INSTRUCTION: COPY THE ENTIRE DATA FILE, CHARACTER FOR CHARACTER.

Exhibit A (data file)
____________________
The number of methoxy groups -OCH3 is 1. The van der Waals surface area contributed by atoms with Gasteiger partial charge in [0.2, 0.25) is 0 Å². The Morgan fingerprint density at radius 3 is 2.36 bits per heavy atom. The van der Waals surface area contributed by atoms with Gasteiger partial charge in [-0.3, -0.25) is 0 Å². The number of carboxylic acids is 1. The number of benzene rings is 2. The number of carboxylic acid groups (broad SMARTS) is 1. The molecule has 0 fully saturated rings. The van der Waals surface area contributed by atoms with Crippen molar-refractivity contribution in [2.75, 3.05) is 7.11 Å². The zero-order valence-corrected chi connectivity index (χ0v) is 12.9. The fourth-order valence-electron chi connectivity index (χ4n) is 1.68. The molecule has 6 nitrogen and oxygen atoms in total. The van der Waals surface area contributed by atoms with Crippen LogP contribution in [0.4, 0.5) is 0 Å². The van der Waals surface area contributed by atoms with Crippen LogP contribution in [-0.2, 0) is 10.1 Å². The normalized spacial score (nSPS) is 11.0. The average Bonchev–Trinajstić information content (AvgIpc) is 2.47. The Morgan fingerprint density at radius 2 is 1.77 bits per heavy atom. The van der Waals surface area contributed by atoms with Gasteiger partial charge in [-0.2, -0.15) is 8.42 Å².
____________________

The number of methoxy groups -OCH3 is 1. The van der Waals surface area contributed by atoms with Gasteiger partial charge in [0.2, 0.25) is 0 Å². The Morgan fingerprint density at radius 3 is 2.36 bits per heavy atom. The van der Waals surface area contributed by atoms with Gasteiger partial charge in [-0.3, -0.25) is 0 Å². The number of carboxylic acids is 1. The number of benzene rings is 2. The number of carboxylic acid groups (broad SMARTS) is 1. The molecule has 0 fully saturated rings. The van der Waals surface area contributed by atoms with Crippen molar-refractivity contribution in [2.75, 3.05) is 7.11 Å². The zero-order valence-corrected chi connectivity index (χ0v) is 12.9. The fourth-order valence-electron chi connectivity index (χ4n) is 1.68. The molecule has 6 nitrogen and oxygen atoms in total. The van der Waals surface area contributed by atoms with Crippen LogP contribution in [0.4, 0.5) is 0 Å². The van der Waals surface area contributed by atoms with Crippen LogP contribution in [-0.2, 0) is 10.1 Å². The normalized spacial score (nSPS) is 11.0. The average Bonchev–Trinajstić information content (AvgIpc) is 2.47. The Morgan fingerprint density at radius 2 is 1.77 bits per heavy atom. The van der Waals surface area contributed by atoms with Gasteiger partial charge in [-0.2, -0.15) is 8.42 Å².